Two Flags And No Clue

Sophie Long writing @ Long Kesh Inside Out asks questions of Sinn Fein. Sophie Long is a PhD candidate at the school of politics in Queens University Belfast.

Two Flags and No Clue: Is Post-Agreement Republicanism Politically Bankrupt?

On Wednesday the 5th May, I emerged from conducting a series of interviews, and checked my phone for news and emails. I had been occupied for around five hours, which is a long time in Northern Irish politics. However, I was unprepared for the image of two, Irish flags flying from Stormont buildings, and the nuclear fallout which resulted.

‘Someone’, possibly contractors, had hung the Irish Tricolour, and a United Irishmen flag, from the flagpoles at Stormont buildings on Wednesday. Both flags flew for around ten minutes before being spotted and subsequently removed. As with many things on this island, the act itself was relatively banal, but what it symbolizes, and how it is interpreted, is important for understanding where we are at as a post-Agreement, yet deeply divided, society.

Firstly, the divergent reactions to the flying of these flags reveal much about the attitudes of political elites and indeed, the divisions within Northern Irish society. After the Belfast Telegraph ran the story, the majority of commentators derided Unionism for calling for an investigation, and stated that there were other, more important problems to consider.

The politicians can be demarcated in this analysis, as they are in Stormont itself, along sectarian lines. Unionists, united it seemed, for the first time in months, took great offence at the act, decried it as criminal and provocative, and demanded an inquiry.
Nationalists, contrastingly, shrugged off the flag issue as inconsequential and Gerry Kelly, that well-known moderate and mediator, accused Unionism of “hysteria” and as having an irrational focus on the “wrong issues”, given the salience of Welfare Reform, and resultant existential crisis, which the Executive is currently facing.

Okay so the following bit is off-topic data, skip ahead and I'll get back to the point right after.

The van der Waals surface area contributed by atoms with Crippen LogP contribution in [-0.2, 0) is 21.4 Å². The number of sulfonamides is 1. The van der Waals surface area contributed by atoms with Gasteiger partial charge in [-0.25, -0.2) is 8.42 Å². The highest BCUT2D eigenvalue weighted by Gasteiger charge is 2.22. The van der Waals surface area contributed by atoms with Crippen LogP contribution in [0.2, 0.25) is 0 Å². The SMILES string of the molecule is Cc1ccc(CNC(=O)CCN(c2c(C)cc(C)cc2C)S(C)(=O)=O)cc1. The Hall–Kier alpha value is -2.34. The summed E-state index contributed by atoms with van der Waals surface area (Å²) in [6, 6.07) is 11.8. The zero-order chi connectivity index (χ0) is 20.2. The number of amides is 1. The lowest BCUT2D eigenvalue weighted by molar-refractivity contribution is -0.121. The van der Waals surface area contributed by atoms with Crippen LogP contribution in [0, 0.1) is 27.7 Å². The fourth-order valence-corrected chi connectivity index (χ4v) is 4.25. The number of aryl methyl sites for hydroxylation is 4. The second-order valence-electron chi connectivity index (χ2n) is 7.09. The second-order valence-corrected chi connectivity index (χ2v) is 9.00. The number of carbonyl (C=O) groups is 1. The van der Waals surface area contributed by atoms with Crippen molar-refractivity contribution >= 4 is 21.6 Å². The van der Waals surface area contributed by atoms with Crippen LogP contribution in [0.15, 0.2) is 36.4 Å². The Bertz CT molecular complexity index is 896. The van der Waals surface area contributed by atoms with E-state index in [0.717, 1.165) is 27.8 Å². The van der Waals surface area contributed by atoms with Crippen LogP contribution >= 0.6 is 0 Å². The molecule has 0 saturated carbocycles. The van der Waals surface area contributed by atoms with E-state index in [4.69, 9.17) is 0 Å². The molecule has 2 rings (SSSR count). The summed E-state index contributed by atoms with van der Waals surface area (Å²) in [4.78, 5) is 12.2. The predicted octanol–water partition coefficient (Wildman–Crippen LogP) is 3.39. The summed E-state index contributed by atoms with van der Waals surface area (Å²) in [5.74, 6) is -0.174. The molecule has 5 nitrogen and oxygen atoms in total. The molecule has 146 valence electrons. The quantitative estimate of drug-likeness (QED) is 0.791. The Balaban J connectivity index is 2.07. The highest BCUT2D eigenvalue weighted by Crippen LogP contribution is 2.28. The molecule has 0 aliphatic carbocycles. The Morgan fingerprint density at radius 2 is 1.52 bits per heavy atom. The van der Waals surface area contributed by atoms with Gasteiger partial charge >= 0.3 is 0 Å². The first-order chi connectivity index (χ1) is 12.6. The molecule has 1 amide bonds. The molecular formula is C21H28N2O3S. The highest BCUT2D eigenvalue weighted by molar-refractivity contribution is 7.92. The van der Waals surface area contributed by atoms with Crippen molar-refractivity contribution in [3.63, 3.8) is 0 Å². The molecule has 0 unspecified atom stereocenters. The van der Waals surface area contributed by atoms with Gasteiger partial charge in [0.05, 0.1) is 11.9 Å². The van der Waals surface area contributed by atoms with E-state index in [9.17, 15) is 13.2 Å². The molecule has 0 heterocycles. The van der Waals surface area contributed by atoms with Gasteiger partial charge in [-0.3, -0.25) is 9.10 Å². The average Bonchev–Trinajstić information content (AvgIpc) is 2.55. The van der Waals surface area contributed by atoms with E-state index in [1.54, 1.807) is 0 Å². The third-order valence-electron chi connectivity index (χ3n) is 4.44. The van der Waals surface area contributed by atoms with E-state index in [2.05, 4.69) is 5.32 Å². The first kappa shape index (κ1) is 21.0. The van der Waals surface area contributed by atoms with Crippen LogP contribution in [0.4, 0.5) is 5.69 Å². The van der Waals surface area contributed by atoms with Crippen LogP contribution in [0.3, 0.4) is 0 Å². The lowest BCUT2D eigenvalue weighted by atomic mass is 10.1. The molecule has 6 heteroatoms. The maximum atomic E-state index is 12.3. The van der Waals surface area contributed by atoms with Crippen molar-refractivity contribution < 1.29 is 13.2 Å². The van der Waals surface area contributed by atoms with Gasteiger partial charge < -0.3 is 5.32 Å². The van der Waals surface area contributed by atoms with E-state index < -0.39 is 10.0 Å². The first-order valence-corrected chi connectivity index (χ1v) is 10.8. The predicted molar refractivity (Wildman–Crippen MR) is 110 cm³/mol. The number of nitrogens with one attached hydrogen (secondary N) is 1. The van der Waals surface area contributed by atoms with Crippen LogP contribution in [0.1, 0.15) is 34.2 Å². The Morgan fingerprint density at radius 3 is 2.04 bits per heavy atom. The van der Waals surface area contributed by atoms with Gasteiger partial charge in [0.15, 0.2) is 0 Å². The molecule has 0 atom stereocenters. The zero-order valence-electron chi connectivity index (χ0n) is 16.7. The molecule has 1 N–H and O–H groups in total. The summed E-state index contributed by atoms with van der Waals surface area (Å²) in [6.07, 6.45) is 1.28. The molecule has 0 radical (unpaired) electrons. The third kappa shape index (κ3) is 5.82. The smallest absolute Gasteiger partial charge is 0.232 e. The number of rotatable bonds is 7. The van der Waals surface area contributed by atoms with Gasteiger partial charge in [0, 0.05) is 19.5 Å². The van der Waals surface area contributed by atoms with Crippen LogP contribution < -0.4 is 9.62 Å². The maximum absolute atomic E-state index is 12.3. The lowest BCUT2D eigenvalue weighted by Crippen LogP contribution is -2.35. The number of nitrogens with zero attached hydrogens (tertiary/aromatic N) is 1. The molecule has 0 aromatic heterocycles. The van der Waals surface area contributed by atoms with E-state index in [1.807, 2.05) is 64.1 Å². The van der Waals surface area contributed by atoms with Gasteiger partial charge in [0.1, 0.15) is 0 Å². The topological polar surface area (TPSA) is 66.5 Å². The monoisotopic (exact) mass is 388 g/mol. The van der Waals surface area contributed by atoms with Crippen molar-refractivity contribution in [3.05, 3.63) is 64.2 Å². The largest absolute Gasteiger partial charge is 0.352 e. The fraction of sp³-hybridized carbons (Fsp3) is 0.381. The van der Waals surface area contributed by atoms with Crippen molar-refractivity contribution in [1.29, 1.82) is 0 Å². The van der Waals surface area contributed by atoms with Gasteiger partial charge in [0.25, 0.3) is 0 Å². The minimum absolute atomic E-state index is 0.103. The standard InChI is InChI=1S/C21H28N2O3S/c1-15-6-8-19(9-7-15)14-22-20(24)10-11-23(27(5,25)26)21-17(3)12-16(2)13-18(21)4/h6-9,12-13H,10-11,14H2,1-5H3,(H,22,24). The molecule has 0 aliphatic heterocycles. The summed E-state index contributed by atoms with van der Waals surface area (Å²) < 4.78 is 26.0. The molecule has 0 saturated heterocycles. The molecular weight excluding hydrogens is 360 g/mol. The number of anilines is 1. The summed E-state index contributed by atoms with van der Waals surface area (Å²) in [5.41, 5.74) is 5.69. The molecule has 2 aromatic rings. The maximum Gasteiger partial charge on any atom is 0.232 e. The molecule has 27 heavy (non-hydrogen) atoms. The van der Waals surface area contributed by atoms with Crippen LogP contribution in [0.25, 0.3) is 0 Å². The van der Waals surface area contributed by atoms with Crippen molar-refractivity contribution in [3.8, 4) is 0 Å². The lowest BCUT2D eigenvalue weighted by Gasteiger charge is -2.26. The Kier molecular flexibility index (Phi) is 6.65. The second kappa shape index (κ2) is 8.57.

Two points are implicit in Kelly’s comments. The first is that flags do not matter, therefore anyone who does see value in respecting a flag, or experiences positive or negative emotions when faced with particular flags, is operating under misplaced, nationalistic delusions, and really ought to consider more pressing, economic matters, should they wish to be taken seriously. Linked to this is the belief that Unionists should not, therefore, be taken seriously.

The second is that Unionism as a whole is reactionary, and by extension of this, less politically mature and adept than Republicanism. Both of these things tell us a lot about Sinn Fein’s attitude towards Unionism as a political ideology, in that they see it as an unfortunate obstacle to the ‘Irish awakening’, which we will all, of course, undergo eventually, prior to our willing incorporation into a United Ireland.

This patronizing and demeaning disposition, whilst morally repugnant,  goes some way toward explaining Sinn Fein’s ungenerous treatment of Unionists, in the December 2012 Union flag debacle, in Wednesday’s provocative comments, and more broadly, since 2007, when the ‘new ascendancy’ of Sinn Fein and the DUP, clumsily took the reins of power. Not only do Sinn Fein dislike Unionism, they also fail to understand it, and consequently fail to recognize it as a legitimate, political position.

What is ironic however, is that for the Shinners, who have honed and crafted their own nationalist mythology, flags probably do matter. No doubt, if a vote supported flying the Tricolour at Belfast City Hall, we would see Gerry et al celebrating the symbolic victory of further ‘greening’ the former bastion of Unionist political and economic power, and consolidating Republicanism’s place in the new Northern Ireland.